Quotes from the Movie The Magnificent Ambersons

The magnificence of the Ambersons began in 1873. Their splendor lasted throughout all the years that saw their Midland town spread and darken into a city. In that town in those days, all the women who wore silk or velvet knew all the other women who wore silk or velvet and everybody knew everybody else's family horse and carriage. The only public conveyance was the streetcar. A lady could whistle to it from an upstairs window, and the car would halt at once, and wait for her, while she shut the window, ... put on her hat and coat, ... went downstairs, ... found an umbrella, ... told the 'girl' what to have for dinner...and came forth from the house. Too slow for us nowadays, because the faster we're carried, the less time we have to spare.

Narrator

Trousers with a crease were considered plebian; the crease proved that the garment had lain upon a shelf, and hence was ready-made.

Narrator

In those days, they had time for everything: Time for sleigh rides, and balls, and assemblies, and cotillions, and open house on New Years, and all-day picnics in the woods, and even that prettiest of all vanished customs: the serenade.

Narrator

On a summer night, young men would bring an orchestra under a pretty girl's window, and flute, harp, fiddle, cello, cornet, bass viol would presently release their melodies to the dulcet stars.

Narrator

Against so homespun a background, the magnificence of the Ambersons was as conspicuous as a brass band at a funeral.

Narrator

Cards were out for a ball in his honor, and this pageant of the tenantry was the last of the great long-remembered dances that everybody talked about.

Narrator

And now, Major Amberson was engaged in the profoundest thinking of his life. And he realized that everything which had worried him or delighted him during this lifetime, all his buying and building and trading and banking, that it was all trifling and waste beside what concerned him now. For the Major knew now that he had to plan how to enter an unknown country where he was not even sure of being recognized as an Amberson.

Narrator

George Amberson Minafer walked homeward slowly through what seemed to be the strange streets of a strange city. The town was growing and changing. It was heaving up in the middle, incredibly. It was spreading, incredibly. And as it heaved and spread, it befouled itself, and darkened its sky. This was the last walk home he was ever to take up National Avenue to Amberson addition, and the big old house at the foot of Amberson Boulevard. Tomorrow, they were to move out. Tomorrow, everything would be gone.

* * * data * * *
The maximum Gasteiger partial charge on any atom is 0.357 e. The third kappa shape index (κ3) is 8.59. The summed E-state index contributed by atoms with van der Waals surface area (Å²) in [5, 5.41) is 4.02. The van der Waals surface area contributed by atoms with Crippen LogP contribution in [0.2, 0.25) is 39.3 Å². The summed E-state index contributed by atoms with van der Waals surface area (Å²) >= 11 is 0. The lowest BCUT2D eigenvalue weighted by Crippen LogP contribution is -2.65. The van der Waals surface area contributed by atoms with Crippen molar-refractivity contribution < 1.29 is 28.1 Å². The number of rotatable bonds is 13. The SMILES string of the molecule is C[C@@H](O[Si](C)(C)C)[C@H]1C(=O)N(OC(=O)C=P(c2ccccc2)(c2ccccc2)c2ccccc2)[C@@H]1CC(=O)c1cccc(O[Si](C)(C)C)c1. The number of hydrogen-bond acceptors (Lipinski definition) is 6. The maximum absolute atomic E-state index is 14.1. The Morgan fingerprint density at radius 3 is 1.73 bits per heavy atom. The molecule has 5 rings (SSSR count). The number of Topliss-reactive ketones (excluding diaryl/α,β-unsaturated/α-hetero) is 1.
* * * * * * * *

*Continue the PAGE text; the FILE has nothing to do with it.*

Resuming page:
Narrator

Something had happened, a thing which years ago had been the eagerest hope of many, many good citizens of the town. And now it came at last: George Amberson Minafer had got his comeuppance. He'd got it three times filled and running over. But those who had longed for it were not there to see it. And they never knew it, those who were still living had forgotten all about it, and all about him.

Narrator

Most girls are usually pretty fresh. They ought to go to a man's college for about a year. They'd get taught a few things about freshness.

George

Horseless Carriages! Automobiles!...People aren't gonna spend their lives lying on their backs in the road letting grease drip in their faces. No, I think your father better forget about 'em.

George

Get a horse! Get a horse!

George

My mother will have no interest in knowing that you came here today or any other day...You're not wanted in this house, Mr. Morgan, now or at any other time. Perhaps you'll understand this.

George

This is our last walk together, Lucy...This is the last time I'll see you ever, ever in my life. Mother and I are starting on a trip around the world tomorrow. We've made no plans at all for coming back...Lucy. I can't stand this...It's quite a shock, Lucy...to find out just how deeply you care, to see how much difference this makes to you...Can't stand this any longer. I can't Lucy. Good-bye, Lucy. It's good-bye. I think it's good-bye for good, Lucy.

George

Your father wanted to prove that his horseless carriage would run even in the snow. It really does too...It's so interesting. He says he's going to have wheels all made of rubber and blown up with air. I should think they'd explode...Eugene seems very confident. Oh, it seems so like old times to hear him talk.

Fanny

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